The rhetorical question is interesting because the research shows an acute awareness among Muslim men of the potential impact and consequences of their visibility despite the fact it did not seem that causal. Nonetheless and like some female respondents, some Muslim men spoke about thinking of changing their appearance. One spoke about how he had given serious thought to how he ‘might look less Muslim.’ Some did change certain behaviors, for instance carrying rucksacks, reading Arabic texts on their phones, and speaking non-English languages in busy public spaces across the UK. Self-censorship and changing behaviors over a change of appearance appeared more acceptable to Muslim men.
“A Bomb, Nah I Just Laughed” – Intimidation, Violence, and Threat
Not all experiences of Islamophobia were low-level. Some respondents had high-level experiences, including threat, intimidation, and physical violence. Some were especially extreme: one respondent talking about how their local mosque was subjected to an arson attack while two others recalled having nail bombs planted outside their respective mosques. As one respondent said:
…I couldn’t believe it was my mosque… a bomb, nah I just laughed, it couldn’t be, right? But then I started panicking because what if I’d had my son with me and it’d gone off… gone, he’d have been gone just because I’d had him with me… scary.
It is interesting that despite the above respondent’s experience relating to one of three nail bombs left outside mosques, there was relatively little national media coverage of this, highlighting the uncertain relationship that exists between the realities of Islamophobia and the UK’s mainstream media referred to previously.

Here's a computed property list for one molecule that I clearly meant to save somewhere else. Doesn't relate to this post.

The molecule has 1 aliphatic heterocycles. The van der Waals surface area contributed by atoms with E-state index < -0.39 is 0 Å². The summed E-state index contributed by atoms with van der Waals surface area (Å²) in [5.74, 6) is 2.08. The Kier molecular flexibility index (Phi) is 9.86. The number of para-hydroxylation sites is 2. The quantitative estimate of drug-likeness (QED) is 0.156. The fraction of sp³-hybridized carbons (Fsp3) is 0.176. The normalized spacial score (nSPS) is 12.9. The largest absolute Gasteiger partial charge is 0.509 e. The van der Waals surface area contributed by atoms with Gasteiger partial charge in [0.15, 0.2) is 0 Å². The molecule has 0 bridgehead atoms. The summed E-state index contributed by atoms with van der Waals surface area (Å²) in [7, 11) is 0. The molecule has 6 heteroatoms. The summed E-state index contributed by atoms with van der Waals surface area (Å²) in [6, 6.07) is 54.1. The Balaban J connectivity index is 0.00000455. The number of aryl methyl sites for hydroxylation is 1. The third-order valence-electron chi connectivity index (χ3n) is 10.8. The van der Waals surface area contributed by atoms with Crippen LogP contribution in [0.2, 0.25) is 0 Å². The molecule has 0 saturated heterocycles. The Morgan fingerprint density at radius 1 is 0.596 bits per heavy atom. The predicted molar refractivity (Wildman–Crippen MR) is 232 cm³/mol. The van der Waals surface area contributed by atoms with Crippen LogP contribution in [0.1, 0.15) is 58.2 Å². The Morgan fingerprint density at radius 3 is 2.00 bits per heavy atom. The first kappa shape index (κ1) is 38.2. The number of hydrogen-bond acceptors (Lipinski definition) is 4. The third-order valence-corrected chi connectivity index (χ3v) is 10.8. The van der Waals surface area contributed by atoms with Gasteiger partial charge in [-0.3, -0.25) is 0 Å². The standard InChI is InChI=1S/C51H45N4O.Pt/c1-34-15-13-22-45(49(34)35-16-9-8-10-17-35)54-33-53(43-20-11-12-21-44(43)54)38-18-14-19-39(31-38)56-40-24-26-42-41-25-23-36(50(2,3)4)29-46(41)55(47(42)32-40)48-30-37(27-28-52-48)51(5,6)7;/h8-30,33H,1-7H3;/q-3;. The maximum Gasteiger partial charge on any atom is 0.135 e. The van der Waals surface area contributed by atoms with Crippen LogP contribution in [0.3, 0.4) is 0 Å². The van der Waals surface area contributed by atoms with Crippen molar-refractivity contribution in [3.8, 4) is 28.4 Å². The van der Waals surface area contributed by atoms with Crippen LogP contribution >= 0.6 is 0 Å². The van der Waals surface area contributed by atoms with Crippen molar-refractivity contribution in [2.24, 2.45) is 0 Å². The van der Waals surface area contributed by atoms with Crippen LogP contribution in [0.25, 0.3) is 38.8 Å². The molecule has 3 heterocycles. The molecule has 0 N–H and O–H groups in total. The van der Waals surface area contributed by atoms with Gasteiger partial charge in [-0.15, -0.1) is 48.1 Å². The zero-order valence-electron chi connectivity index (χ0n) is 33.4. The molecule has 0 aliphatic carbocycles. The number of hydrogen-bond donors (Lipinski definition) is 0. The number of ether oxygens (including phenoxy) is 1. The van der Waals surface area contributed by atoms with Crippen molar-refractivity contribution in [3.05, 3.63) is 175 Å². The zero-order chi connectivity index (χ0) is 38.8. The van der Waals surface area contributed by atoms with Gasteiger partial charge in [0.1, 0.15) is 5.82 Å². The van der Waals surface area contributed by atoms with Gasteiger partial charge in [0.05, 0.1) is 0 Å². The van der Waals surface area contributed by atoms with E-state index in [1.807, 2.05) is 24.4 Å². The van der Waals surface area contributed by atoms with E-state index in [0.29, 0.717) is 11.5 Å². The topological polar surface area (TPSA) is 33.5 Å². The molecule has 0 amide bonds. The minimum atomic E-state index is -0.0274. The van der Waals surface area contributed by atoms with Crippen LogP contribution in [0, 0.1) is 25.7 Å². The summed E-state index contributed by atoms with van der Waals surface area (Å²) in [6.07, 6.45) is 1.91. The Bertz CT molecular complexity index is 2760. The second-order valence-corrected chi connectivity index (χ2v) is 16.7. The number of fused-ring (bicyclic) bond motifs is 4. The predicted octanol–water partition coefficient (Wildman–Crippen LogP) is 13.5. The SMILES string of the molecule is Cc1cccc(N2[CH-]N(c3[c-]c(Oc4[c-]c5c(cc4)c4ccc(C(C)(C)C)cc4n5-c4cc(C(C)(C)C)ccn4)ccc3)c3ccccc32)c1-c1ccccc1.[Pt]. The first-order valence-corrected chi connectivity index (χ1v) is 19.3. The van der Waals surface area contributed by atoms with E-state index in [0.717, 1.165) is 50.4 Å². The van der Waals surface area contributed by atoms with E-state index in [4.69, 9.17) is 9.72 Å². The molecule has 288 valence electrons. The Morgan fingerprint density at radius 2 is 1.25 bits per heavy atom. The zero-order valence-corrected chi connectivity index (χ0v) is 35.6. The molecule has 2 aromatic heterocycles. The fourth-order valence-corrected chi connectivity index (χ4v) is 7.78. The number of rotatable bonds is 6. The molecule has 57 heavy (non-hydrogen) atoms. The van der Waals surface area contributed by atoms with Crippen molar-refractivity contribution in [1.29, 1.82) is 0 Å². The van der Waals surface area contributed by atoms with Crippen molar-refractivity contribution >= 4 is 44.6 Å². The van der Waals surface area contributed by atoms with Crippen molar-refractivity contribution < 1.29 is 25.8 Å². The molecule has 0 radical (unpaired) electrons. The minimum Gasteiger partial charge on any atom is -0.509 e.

What was interesting was how some attributed this to developments within the UK’s far-right and how they had begun to use pig’s blood and body parts in protests against mosques across the country
One trend to emerge from the research involved the use of pig’s blood and pieces of pig’s carcasses during the more high-level experiences of Islamophobia. While relatively low in number, the experiences of two respondents afford a worrying insight. The first spoke about how a number of pig’s heads were left around the perimeter of her house in the time between her husband leaving for work and the respondent taking their children to school. While she said it did not intimidate her, she admitted it did make her fearful for her children’s safety in the confines of their own ‘safe space.’ The second spoke about how: